Dragon Knight #6: Barbarians!
by Kyle Mewburn and Donovan Bixley
Published by Scholastic NZ
ISBN 9781775433972

Barking Mad
by Tom E. Moffatt, illustrated by Paul Beavis

cv_barking_madIf you have the kind of kid that cracks up at absurdities, have I got a book for you! Granddad is behaving like a dog, so he’s being taken to hospital. Fingers doesn’t believe it at first – Granddad’s a tough old inventor who has been known to sew a gash in his leg up with needle & thread rather than go to the hospital for any reason – but when he and his sister get to his house and see Granddad being carted away, he knows something is definitely the matter. Fingers and his sister Sally are baffled, until they realise Granddad’s dog DaVinci is acting a little more sensible than usual.

So while Granddad gets committed for licking the postman and growling like a dog, Fingers and Sally are trying to put the world to rights. A trip to the dog pound for DaVinci doesn’t help matters any, and by the end of the book your head is spinning with how many identity-swaps there has been. This is a well-paced, ably-written book, with the round-about storylines nonetheless staying within their own rules & making for a satisfying read. Paul Beavis’ brilliant illustrations add to the fun. For ages 7-12.

Barking Mad
by Tom E. Moffatt, illustrated by Paul Beavis
Published by Scholastic NZ
ISBN 9781775433743

All reviews written by Sarah Forster
This is the third in a series of reviews of Junior Fiction, here are number one, and number two, for your reading pleasure.

Book Review: Did You Hear a Monster?, by Raymond McGrath

Available now in bookshops nationwide.

cv_did_you_hear_a_monsterWhat do you do when you hear a thing go ‘bump’ in the night? A very good question, especially if you are Clarice Caroline who is afraid of EVERYTHING. No kidding, this dear wee girl is scared of a mighty list of things ranging from the usual spiders, wasps, loud noises, heights and snakes to the not so usual broccoli, balls, carrots, and bicycles.

That Clarice Caroline is a ‘shy and timid little girl who is neither courageous nor adventurous’, is nicely built up with examples of her reactions to scary things and serves to draw us into questioning just why she is up in the middle of the night. In the dark. This tension is further drawn out with spooky illustrations and word imagery: floorboards c-r-e-a-k-i-n-g and tall, whispery walls and echoey halls. The scenes and book design add to the building drama – she’s going down the dark hall… she’s opening the door… she’s peeking into a dark, dark room… you get the idea.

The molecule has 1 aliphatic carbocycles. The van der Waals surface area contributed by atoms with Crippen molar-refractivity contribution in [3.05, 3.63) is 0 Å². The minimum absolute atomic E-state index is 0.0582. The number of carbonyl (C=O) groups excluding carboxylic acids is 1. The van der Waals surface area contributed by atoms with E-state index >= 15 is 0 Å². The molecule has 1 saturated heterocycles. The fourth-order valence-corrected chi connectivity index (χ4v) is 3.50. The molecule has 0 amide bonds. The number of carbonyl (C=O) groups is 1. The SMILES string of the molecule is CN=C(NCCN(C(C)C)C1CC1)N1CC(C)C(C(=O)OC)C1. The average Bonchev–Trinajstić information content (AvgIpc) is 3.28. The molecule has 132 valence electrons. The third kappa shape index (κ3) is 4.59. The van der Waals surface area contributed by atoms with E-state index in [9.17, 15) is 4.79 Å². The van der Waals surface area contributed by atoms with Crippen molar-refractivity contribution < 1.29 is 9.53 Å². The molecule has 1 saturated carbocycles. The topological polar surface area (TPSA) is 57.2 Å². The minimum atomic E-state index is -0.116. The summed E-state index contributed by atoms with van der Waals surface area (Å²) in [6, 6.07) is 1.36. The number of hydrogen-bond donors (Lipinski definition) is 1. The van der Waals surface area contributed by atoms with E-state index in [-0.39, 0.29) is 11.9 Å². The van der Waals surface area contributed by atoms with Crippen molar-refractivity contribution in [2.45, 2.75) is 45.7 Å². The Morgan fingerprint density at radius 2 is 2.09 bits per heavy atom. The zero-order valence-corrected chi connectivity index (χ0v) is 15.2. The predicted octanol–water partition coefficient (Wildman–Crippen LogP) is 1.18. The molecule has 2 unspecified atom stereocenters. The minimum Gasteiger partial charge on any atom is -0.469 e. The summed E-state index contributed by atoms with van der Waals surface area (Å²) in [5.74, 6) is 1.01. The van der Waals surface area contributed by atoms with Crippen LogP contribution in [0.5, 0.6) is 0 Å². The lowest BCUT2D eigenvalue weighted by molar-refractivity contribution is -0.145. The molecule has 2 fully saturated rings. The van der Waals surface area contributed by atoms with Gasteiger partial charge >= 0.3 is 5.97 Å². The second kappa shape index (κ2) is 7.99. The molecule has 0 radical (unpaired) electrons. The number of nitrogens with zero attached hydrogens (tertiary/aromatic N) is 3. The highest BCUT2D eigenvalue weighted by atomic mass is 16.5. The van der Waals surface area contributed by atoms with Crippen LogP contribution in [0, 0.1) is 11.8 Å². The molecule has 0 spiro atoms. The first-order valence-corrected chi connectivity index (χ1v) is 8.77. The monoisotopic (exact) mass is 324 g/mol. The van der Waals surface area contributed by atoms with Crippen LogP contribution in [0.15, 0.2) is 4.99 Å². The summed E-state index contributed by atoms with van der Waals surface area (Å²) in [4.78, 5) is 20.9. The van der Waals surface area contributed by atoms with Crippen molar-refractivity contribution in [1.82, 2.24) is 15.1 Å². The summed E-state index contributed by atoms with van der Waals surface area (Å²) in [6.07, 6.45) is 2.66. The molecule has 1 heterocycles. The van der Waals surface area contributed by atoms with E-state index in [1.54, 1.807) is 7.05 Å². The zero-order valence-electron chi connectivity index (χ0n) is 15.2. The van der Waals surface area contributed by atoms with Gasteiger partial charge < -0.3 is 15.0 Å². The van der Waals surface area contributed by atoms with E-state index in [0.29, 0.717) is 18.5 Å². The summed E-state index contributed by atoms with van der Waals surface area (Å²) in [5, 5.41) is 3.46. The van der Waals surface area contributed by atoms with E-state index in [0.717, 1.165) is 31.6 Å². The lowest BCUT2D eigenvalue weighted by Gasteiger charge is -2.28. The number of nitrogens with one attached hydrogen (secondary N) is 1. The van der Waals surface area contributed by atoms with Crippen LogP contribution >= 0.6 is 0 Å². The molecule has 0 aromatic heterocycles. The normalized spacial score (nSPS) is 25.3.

She reaches for the light…

And here we see just why this scared, timid girl has braved the night. To say more would spoil the surprise. Suffice to say it turns out that Clarice Caroline can indeed be brave when she needs to.

This is a great story to read aloud together; lots of opportunities for shrieking, squealing and screaming along with Clarice Caroline (apologies if it gets too loud!) as well as pauses for dramatic effect. I also enjoyed the vocabulary introduced here, words young readers wouldn’t often see these days: woozy, nor, mettle, pluck (as in courage), bottle (as in brave), and chutzpah.

Most kids enjoy a bit of a scare and Did You Hear a Monster? delivers them a monster story with just the right amount of drama and spookiness, well balanced with comic relief in the form of funny facial expressions in the illustrations and the surprise ending. This edition comes with a CD which includes a read-along version of the story, as well as two songs from the author. Pitched at littlies, they are cheery and catchy ditties that tie in with the story.

A lot of young readers may relate to Clarice Caroline and her numerous fears. How reassuring for them to know that others are also scared of things which may seem silly to our friends. And how reassuring to see that even though we might be scared of things, we can still be brave when it really counts.

Reviewed by Vanessa Hatley-Owen

Did you Hear a Monster? 
by Raymond McGrath
Penguin Random House 2016
ISBN: 9780143309130